On a Saturday I would go with her to the bath where thirty of forty naked men and women were bathing together without the slightest constraint. This absence of shame must arise, I should imagine, from native innocence; but I wondered that none looked at Zaira, who seemed to me the original of the statue of Psyche I had seen at the Villa Borghese at Rome. She was only fourteen, so her breast was not yet developed, and she bore about her few traces of puberty. Her skin was as white as snow, and her ebony tresses covered the whole of her body, save in a few places where the dazzling whiteness of her skin shone through. Her eyebrows were perfectly shaped, and her eyes, though they might have been larger, could not have been more brilliant or more expressive. If it had not been for her furious jealousy and her blind confidence in fortune- telling by cards, which she consulted every day, Zaira would have been a paragon among women, and I should never have left her.

A young and distinguished-looking Frenchman came to St. Petersburg with a young Parisian named La Riviere, who was tolerably pretty but quite devoid of education, unless it were that education common to all the girls who sell their charms in Paris. This young man came to me with a letter from Prince Charles of Courland, who said that if I could do anything for the young couple he would be grateful to me. They arrived just as I was breakfasting with Zaira.

"You must tell me," said I to the young Frenchman, "in what way I can be of use to you."

"By admitting us to your company, and introducing us to your friends."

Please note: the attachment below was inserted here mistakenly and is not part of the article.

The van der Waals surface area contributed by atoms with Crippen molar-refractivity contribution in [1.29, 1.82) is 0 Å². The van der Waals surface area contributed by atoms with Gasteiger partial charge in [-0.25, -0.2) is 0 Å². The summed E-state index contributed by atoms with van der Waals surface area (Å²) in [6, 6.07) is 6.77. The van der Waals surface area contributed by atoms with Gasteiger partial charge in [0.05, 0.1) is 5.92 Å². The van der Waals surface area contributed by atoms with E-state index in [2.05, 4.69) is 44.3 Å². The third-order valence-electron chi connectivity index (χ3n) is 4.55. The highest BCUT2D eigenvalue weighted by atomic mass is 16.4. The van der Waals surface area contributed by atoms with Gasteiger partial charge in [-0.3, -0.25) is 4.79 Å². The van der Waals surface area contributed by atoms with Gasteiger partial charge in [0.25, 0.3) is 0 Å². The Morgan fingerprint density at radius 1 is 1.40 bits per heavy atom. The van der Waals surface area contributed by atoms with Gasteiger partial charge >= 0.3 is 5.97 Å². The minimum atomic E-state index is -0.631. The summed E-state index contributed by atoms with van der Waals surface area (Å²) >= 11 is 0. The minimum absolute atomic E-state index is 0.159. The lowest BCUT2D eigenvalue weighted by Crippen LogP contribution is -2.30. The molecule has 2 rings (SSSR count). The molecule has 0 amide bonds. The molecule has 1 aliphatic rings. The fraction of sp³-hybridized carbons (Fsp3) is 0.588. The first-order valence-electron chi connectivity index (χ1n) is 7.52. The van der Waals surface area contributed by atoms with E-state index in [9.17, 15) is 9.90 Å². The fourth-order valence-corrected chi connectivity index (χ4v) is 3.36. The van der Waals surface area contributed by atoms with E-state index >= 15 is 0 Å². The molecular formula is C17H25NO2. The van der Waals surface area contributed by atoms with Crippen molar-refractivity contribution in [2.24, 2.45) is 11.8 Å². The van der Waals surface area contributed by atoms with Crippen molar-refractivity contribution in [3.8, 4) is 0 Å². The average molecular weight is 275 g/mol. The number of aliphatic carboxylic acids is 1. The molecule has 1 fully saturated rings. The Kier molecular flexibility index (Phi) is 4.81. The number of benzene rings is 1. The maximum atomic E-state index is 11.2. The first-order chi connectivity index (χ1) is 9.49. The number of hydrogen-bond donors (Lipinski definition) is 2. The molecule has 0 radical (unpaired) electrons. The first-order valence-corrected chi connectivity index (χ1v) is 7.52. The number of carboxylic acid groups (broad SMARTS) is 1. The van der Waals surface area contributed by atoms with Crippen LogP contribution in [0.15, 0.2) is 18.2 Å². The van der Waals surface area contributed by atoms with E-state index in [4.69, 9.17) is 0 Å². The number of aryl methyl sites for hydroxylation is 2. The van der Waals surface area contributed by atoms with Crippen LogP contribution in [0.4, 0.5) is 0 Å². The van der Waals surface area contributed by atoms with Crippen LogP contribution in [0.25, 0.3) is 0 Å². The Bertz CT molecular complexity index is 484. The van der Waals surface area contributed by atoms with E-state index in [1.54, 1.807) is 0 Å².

"Well, I am a stranger here, and I will come and see you, and you can come and see me, and I shall be delighted; but I never dine at home. As to my friends, you must feel that, being a stranger, I could not introduce you and the lady. Is she your wife? People will ask me who you are, and what you are doing at St. Petersburg. What am I to say? I wonder Prince Charles did not send you to someone else."

"I am a gentleman of Lorraine, and Madame la Riviere is my mistress, and my object in coming to St. Petersburg is to amuse myself."

"Then I don't know to whom I could introduce you under the circumstances; but I should think you will be able to find plenty of amusement without knowing anyone. The theatres, the streets, and even the Court entertainments, are open to everyone. I suppose you have plenty of money?"

"That's exactly what I haven't got, and I don't expect any either."

"Well, I have not much more, but you really astonish me. How could you have been so foolish as to come here without money?"

"Well, my mistress said we could do with what money we got from day to day. She induced me to leave Paris without a farthing, and up to now it seems to me that she is right. We have managed to get on somehow."

"Then she has the purse?"

"My purse," said she, "is in the pockets of my friends."

"I understand, and I am sure you have no difficulty in finding the wherewithal to live. If I had such a purse, it should be opened for you, but I am not a rich man."

Bomback, a citizen of Hamburg, whom I had known in England whence he had fled on account of his debts, had come to St. Petersburg and entered the army. He was the son of a rich merchant and kept up a house, a carriage, and an army of servants; he was a lover of good cheer, women, and gambling, and contracted debts everywhere. He was an ugly man, but full of wit and energy. He happened to call on me just as I was addressing the strange traveller whose purse was in the pocket of her friends. I introduced the couple to him, telling the whole story, the item of the purse excepted. The adventure was just to Bomback's taste, and he began making advances to Madame la Riviere, who received them in a thoroughly professional spirit, and I was inwardly amused and felt that her axiom was a true one. Bomback asked them to dine with him the next day, and begged them to come and take an unceremonious dinner the same day with him at Crasnacaback. I was included in the invitation, and Zaira, not understanding French, asked me what we were talking about, and on my telling her expressed a desire to accompany me.

Memoirs of Casanova Volume 5e Russia and Poland Page 13

Memoirs of Jacques Casanova

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